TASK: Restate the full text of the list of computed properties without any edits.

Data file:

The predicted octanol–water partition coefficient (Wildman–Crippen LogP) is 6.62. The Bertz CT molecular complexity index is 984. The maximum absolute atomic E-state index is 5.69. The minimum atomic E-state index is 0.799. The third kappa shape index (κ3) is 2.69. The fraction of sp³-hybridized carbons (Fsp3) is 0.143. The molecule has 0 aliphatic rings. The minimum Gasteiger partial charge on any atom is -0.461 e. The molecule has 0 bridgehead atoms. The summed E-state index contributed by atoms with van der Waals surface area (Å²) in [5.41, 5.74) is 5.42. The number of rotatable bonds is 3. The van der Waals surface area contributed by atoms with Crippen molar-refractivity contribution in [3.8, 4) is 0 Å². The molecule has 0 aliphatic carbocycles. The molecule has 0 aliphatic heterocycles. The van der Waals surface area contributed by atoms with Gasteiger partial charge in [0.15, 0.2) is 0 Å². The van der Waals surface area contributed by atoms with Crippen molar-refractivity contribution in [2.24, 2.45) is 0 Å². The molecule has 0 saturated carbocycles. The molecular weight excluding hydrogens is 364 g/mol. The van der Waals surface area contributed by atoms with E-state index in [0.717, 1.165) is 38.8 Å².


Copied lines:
The predicted octanol–water partition coefficient (Wildman–Crippen LogP) is 6.62. The Bertz CT molecular complexity index is 984. The maximum absolute atomic E-state index is 5.69. The minimum atomic E-state index is 0.799. The third kappa shape index (κ3) is 2.69. The fraction of sp³-hybridized carbons (Fsp3) is 0.143. The molecule has 0 aliphatic rings. The minimum Gasteiger partial charge on any atom is -0.461 e. The molecule has 0 bridgehead atoms. The summed E-state index contributed by atoms with van der Waals surface area (Å²) in [5.41, 5.74) is 5.42. The number of rotatable bonds is 3. The van der Waals surface area contributed by atoms with Crippen molar-refractivity contribution in [3.8, 4) is 0 Å². The molecule has 0 aliphatic carbocycles. The molecule has 0 aliphatic heterocycles. The van der Waals surface area contributed by atoms with Gasteiger partial charge in [0.15, 0.2) is 0 Å². The van der Waals surface area contributed by atoms with Crippen molar-refractivity contribution in [2.24, 2.45) is 0 Å². The molecule has 0 saturated carbocycles. The molecular weight excluding hydrogens is 364 g/mol. The van der Waals surface area contributed by atoms with E-state index in [0.717, 1.165) is 38.8 Å².